The road transport and highways ministry is planning to formulate a stringent policy that will hold manufacturers accountable for making faulty vehicles. An expert committee appointed by the ministry has recommended slapping Rs 1 lakh fine on manufacturers for each faulty vehicle or a three-month jail term or both.
The ministry is working on amendments to Motor Vehicle Act. The ministry is under pressure amid a growing demand to formulate a policy on mandatory product recall like other developed nations.
Sources said new recommendations stipulate that in case a consumer finds manufacturing faults with engine or any other parts, s/he would be able to lodge a complaint with the state transport authority (STA). Consequently, experts would investigate the case and suggest action. Increasing complaints from consumers and rise in instances of recalls by manufacturers have called for new rules. The ministry will hold a meeting with stakeholders to discuss these issues next week. Last year, the government had proposed a penalty of Rs 10 lakh on the manufacturers for each faulty vehicle and introduced a bill to set up National Road Safety and Traffic Management Board. However, the standing committee sent the bill back.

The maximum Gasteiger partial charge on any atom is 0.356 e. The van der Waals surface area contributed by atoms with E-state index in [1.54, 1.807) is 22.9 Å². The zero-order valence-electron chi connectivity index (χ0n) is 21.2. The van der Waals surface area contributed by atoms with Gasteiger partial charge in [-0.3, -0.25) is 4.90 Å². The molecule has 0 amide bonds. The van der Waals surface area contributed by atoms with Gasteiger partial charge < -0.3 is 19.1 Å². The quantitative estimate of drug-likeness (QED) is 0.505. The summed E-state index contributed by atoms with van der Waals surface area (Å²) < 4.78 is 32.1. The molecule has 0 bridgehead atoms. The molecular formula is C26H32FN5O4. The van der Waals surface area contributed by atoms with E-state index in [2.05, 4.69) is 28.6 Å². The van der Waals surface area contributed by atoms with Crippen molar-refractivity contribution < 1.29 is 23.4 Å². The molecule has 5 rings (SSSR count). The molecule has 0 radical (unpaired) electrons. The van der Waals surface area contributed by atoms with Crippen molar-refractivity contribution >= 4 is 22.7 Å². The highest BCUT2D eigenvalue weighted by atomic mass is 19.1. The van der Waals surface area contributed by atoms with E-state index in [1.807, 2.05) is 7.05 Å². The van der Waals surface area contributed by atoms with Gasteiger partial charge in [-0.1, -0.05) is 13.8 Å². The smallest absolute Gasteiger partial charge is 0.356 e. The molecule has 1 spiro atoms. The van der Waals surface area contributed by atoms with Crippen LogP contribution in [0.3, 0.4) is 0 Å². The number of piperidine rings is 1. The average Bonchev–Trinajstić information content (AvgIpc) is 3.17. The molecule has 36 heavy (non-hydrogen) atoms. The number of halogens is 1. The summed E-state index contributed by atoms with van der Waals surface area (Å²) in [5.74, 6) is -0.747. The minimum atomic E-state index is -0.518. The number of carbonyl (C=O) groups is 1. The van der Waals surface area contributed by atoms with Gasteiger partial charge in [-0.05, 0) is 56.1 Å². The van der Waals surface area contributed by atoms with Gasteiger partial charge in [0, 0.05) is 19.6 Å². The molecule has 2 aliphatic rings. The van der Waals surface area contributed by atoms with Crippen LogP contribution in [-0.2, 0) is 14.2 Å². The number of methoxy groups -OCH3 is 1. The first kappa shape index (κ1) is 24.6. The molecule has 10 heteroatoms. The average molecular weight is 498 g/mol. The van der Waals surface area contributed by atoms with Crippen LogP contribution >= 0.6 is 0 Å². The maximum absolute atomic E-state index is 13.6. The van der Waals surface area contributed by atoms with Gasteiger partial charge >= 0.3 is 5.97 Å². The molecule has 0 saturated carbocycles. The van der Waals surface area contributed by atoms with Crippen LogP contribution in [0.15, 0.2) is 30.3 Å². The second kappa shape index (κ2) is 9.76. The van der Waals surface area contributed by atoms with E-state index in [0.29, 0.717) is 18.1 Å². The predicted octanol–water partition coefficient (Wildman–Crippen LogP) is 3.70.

“The defective vehicles having defects are usually recalled under the product recall mechanism in other countries by the national road safety authority in case the manufacturers failed to voluntarily recall the defective vehicles. This mechanism has been created by the authorities to protect consumer interest,” said S P Singh of Indian Foundation of Transport Research and Training.
He added that due to resistance from vehicle manufacturers and tyre makers, the mandatory recall mechanism has not been enacted by the government even though the world's most saleable vehicle brands are available in the domestic market.
In several letters to the roads transport and heavy industries ministers, the IRTFT has claimed that the vehicle manufacturers in India occasionally recall defective vehicles to “safeguard their image” rather than display their “concern for the safety of vehicle owners and other road users”.